Most army trucks of the era had either the 18inch military split rim wheels or civilian type rims and tyres fitted often between the same models so that is no real help. It was the model after yours where the top cowl vents became common along with the side vents. As you saw in the earlier posts the AWM photos of a standard Chev 3 ton and a Maple Leaf Chevrolet 3 ton look the same. So you really need the list of Chassis/body numbers of each to be totally sure. Plus your truck is not a Chevrolet Holden it is a WA Chevrolet assembled by Holden with a Holden built cab.

Hope this has not confused you too much and often it is easier for someone else to help positively ID a vehicle from photos and not just a discription. I have added another photo here from Pictures Australia showing WA Chevrolet trucks at Alice Springs in 1945. This photo shows the rear body type yours should have if you wish to restore it to it's full military glory. I also suggest rather then using the ARN number from the Maple Leaf Bonnet that you check the AWM's ARN number books first as they may give you your vehicles original ARN if you can match engine or chassis numbers.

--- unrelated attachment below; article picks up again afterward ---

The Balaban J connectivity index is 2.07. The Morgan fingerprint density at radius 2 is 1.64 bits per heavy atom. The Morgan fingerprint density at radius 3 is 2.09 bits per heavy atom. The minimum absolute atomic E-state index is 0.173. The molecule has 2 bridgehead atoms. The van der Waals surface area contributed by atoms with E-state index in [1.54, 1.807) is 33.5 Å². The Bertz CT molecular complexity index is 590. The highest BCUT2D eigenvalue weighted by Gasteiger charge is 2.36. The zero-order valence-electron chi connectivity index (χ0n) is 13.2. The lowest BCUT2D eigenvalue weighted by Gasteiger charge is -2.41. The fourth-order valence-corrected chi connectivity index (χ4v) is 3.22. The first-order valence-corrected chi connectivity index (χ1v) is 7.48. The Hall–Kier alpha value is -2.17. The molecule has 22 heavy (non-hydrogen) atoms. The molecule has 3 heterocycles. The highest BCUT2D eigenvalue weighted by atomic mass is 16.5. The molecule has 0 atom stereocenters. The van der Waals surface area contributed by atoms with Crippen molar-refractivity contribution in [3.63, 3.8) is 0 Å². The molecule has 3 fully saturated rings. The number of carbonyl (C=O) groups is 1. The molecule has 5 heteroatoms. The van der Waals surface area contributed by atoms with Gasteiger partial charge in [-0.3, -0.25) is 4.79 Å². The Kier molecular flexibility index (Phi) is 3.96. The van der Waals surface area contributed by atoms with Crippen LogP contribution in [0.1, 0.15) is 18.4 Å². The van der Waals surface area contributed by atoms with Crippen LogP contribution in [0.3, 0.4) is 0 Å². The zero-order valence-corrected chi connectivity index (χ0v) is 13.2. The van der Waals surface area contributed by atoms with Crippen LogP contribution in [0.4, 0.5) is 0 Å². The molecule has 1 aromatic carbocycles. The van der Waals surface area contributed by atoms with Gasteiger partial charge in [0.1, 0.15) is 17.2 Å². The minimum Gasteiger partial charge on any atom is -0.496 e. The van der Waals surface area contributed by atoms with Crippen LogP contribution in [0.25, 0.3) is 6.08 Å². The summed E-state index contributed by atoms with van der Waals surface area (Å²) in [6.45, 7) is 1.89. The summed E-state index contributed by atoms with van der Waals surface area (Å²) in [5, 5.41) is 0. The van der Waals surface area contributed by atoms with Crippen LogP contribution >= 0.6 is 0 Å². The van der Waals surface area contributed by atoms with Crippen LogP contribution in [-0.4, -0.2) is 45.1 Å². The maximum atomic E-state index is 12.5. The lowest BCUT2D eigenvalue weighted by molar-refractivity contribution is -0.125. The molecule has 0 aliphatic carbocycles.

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Alice springs 1945.jpg  
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Cliff Hutchings
aka MrRoo S.I.R.

"and on the 8th day he made trucks so that man, made on the 7th day, had shelter when woman threw him out for the night"
MrRoo says "TRUCKS ROOLE"
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  #6  
Old 12-08-09, 16:49
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Lionel, I think your confusion stems from the "Holden, Made in Australia" plate. Holden did not actually "Make" trucks. The components all came from the US or Canada regardless whether it was a car or truck. A certain amount of the bodywork WAS stamped out here and made by Holden, but by far the bulk of the vehicle is imported and assembled here. All GM products in Australia (car or truck) were only locally assembled imports by Holden's until the arrival of the 1948 48-215.

Despite the presence of the Holden plates, both the Chev and Maple Leaf are genuine Chev and Maple Leaf vehicles, not "Misleading sheep in wolves' clothing".